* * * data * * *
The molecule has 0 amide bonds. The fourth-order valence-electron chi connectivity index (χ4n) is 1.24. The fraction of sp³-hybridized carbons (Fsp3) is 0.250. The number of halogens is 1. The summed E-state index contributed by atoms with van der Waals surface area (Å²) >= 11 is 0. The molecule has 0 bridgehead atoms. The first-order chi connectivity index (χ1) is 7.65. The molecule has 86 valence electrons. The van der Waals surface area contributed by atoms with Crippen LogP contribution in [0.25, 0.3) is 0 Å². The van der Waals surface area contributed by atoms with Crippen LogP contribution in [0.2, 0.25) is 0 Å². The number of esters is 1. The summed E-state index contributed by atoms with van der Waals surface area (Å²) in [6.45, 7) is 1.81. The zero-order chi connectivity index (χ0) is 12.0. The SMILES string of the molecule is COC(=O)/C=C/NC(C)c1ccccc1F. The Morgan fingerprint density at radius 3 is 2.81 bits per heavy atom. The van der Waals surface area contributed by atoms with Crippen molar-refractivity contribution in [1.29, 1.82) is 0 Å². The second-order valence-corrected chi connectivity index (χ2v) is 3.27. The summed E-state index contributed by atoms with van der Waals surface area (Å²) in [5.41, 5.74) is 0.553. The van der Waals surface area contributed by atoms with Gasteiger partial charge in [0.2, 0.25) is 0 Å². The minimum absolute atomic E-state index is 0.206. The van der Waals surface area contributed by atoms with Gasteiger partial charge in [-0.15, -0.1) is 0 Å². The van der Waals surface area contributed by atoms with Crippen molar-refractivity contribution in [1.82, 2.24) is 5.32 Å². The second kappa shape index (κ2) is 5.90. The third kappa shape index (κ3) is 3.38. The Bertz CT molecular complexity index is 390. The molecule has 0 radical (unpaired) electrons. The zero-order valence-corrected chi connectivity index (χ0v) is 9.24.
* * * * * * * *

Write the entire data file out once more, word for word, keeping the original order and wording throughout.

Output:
The molecule has 0 amide bonds. The fourth-order valence-electron chi connectivity index (χ4n) is 1.24. The fraction of sp³-hybridized carbons (Fsp3) is 0.250. The number of halogens is 1. The summed E-state index contributed by atoms with van der Waals surface area (Å²) >= 11 is 0. The molecule has 0 bridgehead atoms. The first-order chi connectivity index (χ1) is 7.65. The molecule has 86 valence electrons. The van der Waals surface area contributed by atoms with Crippen LogP contribution in [0.25, 0.3) is 0 Å². The van der Waals surface area contributed by atoms with Crippen LogP contribution in [0.2, 0.25) is 0 Å². The number of esters is 1. The summed E-state index contributed by atoms with van der Waals surface area (Å²) in [6.45, 7) is 1.81. The zero-order chi connectivity index (χ0) is 12.0. The SMILES string of the molecule is COC(=O)/C=C/NC(C)c1ccccc1F. The Morgan fingerprint density at radius 3 is 2.81 bits per heavy atom. The van der Waals surface area contributed by atoms with Crippen molar-refractivity contribution in [1.29, 1.82) is 0 Å². The second-order valence-corrected chi connectivity index (χ2v) is 3.27. The summed E-state index contributed by atoms with van der Waals surface area (Å²) in [5.41, 5.74) is 0.553. The van der Waals surface area contributed by atoms with Gasteiger partial charge in [0.2, 0.25) is 0 Å². The minimum absolute atomic E-state index is 0.206. The van der Waals surface area contributed by atoms with Gasteiger partial charge in [-0.15, -0.1) is 0 Å². The van der Waals surface area contributed by atoms with Crippen molar-refractivity contribution in [1.82, 2.24) is 5.32 Å². The second kappa shape index (κ2) is 5.90. The third kappa shape index (κ3) is 3.38. The Bertz CT molecular complexity index is 390. The molecule has 0 radical (unpaired) electrons. The zero-order valence-corrected chi connectivity index (χ0v) is 9.24.